The first cases of what has been identified as a novel coronavirus were linked to a seafood market in Wuhan, suggesting animal-to-human transmission, but it now is also thought to be spread between people. As of Wednesday, some 440 people were confirmed infected and nine had died from the illness, which can cause pneumonia and other severe respiratory symptoms.
A retreat in financial markets on Tuesday was followed by a rebound on Wednesday, as investors snapped up bargains. Share benchmarks were mostly higher, with Hong Kong's Hang Seng gaining 1.1% and the Shanghai Composite index advancing 0.4%. Japan's Nikkei 225 jumped 0.7%.
While the new virus appears much less dangerous than SARS, "the most significant Asia risk could lie ahead as the regional peak travel season takes hold, which could multiply the disease diffusion," said Stephen Innes, chief Asian strategist for AxiCorp. "So, while the risk is returning to the market, the lights might not turn green until we move through the Lunar New Year travel season to better gauge the coronavirus dispersion."
The 2003 outbreak of Severe Acute Respiratory Syndrome in China, along with cases of a deadly form of bird flu, resulted in widespread quarantine measures in many Chinese cities and in Hong Kong. More than 8,000 people fell sick and just under 800 people died, a mortality rate of under 10%.
While the ordinary flu kills hundreds of thousands of people each year, such new diseases raise alarm due to the uncertainties over how deadly they might be and how they might spread. That's especially true during the annual mass travel of the Lunar New Year festival, which begins this week.
"The cost to the global economy can be quite staggering in negative GDP terms if this outbreak reaches epidemic proportions as until this week, the market was underestimating the potential of the flu spreading," Innes said in a report.
In China, health officials stepped up screening for fevers. "We ask the public to avoid crowds and minimize the public gatherings to reduce the possibility of cross infection," Li Bin, deputy director of the National Health Commission, said Wednesday.
Just as with SARS, though, the impact of the disease is likely to fall heaviest on specific industries, such as hotels and airlines, railways, casinos and other leisure businesses and retailers, analysts said. Most declined Tuesday but rebounded on Wednesday as investors locked in profits ahead of the Lunar New Year holiday. The outbreak is a boon, meanwhile, for pharmaceutical companies and makers of protective masks and other medical gear.
"If the pneumonia couldn't be contained in the short term, we expect China's retail sales, tourism, hotel & catering, travel activities likely to be hit, especially in the first and second quarters," said Ning Zhang of UBS. Government efforts to offset the shock would help, but growth will likely rebound less than earlier forecast, Zhang said.
As of Jan. 17, the World Health Organization had not recommended any international restrictions on travel but urged local authorities to work with the travel industry to help prevent the disease from spreading while warning travelers who fall ill to seek medical attention.
The illness is yet another blow for Hong Kong, whose economy is reeling from months of often violent anti-government protests. The wider concern is China, where the economy grew at a 30-year low 6.1% annual pace in 2019. An interim trade pact between Beijing and Washington had raised hopes that some pressure from tensions between the two biggest economies might ease, and the latest data have showed signs of improved demand for exports.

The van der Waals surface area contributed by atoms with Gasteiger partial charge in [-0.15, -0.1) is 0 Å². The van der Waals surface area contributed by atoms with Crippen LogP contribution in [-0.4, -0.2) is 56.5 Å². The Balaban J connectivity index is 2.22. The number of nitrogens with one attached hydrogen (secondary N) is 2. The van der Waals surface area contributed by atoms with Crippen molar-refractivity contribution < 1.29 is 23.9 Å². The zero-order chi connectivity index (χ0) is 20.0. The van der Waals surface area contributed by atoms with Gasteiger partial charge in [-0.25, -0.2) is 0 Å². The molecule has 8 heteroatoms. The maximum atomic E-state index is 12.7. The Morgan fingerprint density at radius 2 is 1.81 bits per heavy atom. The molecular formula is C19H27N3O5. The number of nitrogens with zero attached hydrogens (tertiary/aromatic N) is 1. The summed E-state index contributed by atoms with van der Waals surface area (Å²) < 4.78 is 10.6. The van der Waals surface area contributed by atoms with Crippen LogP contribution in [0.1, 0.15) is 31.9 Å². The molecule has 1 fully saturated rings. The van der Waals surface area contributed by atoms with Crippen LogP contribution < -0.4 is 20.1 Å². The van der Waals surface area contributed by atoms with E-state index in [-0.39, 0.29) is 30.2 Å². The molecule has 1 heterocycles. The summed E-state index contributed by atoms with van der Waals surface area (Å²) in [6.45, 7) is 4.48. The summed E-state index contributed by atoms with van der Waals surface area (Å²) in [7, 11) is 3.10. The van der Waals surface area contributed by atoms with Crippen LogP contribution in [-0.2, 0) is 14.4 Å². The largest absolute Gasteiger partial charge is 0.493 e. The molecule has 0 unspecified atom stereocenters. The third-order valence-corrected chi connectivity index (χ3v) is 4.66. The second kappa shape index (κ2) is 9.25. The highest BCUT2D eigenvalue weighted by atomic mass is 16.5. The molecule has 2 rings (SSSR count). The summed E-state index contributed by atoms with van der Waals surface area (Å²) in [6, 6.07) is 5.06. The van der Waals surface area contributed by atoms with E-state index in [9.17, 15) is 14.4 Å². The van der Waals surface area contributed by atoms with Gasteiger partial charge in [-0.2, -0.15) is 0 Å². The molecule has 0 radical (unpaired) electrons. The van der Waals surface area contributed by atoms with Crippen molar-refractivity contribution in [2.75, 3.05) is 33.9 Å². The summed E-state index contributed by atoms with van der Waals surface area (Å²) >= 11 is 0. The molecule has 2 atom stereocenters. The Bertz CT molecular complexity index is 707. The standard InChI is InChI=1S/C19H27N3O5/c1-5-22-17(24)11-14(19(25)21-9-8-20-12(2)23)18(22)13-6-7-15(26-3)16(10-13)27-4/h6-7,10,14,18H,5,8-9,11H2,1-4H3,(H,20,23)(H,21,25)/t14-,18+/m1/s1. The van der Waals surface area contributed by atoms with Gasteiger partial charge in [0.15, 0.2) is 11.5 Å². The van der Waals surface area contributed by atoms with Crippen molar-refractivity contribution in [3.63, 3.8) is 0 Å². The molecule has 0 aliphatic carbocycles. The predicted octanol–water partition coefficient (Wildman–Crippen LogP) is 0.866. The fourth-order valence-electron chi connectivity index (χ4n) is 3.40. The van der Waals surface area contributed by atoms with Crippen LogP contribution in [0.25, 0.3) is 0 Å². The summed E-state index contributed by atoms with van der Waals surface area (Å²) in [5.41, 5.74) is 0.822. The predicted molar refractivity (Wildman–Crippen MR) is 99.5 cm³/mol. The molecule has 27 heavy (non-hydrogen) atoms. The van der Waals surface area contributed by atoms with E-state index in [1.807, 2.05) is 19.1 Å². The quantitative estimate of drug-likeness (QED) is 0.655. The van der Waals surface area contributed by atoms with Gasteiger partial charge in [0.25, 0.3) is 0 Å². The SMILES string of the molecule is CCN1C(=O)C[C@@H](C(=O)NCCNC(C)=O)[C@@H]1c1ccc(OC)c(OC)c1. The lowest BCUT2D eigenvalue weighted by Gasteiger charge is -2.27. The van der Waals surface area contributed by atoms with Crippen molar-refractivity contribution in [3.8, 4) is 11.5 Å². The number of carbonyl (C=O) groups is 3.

The virus outbreak raises the risk such optimism might be premature.
"According to our analysis of the spread of the SARS virus, which so far appears very similar to 2019-nCoV (the new virus), we expect increased downward pressure on China's growth, particularly in the services sector," Ting Lu and other analysts at Nomura in Hong Kong said in a commentary.
The growing number of global travelers has contributed to the spread of various diseases in recent years, including Middle East respiratory syndrome, the Ebola and Zika viruses, the plague, measles and other highly contagious illnesses.
The World Economic Forum estimates that pandemics — cross-border outbreaks like the flu that killed 50 million people a century ago — have the potential to cause an $570 billion in annual economic losses.
The 2014-16 Ebola virus epidemic caused losses amounting to over $2.2 billion, according to the World Bank. That includes a 40% decrease in the number of working Liberians at the height of the crisis, lower exports and harvests, and costs for combating the disease.
Apart from the human tragedy, such crises gobble up resources needed for other government spending, exacting a harsh toll on the poorest economies. In Africa, the loss of health care workers to Ebola resulted in thousands more deaths of mothers and babies, hindered work on other diseases such as preventing and treating malaria, HIV/AIDS and tuberculosis, reduced vaccination rates and fewer surgeries, the World Bank said in a report.
Many survivors, meanwhile, suffer from lingering effects of the illnesses and the powerful drugs used to save their lives, becoming more vulnerable to hunger and other risks.
At the same time, increasingly sophisticated tools for collecting data and analyzing are aiding efforts to prepare for and cope with severe disease outbreaks.
In 2016, the World Bank set up a $500 million rapid response insurance fund, working with the WHO and insurance companies, to combat pandemics in developing countries. The fund uses "cat bonds," or catastrophe bonds, whose principal will be lost if the funds are needed to help deal with an outbreak. Private insurers have followed with products of their own meant to hedge against risks from such disasters.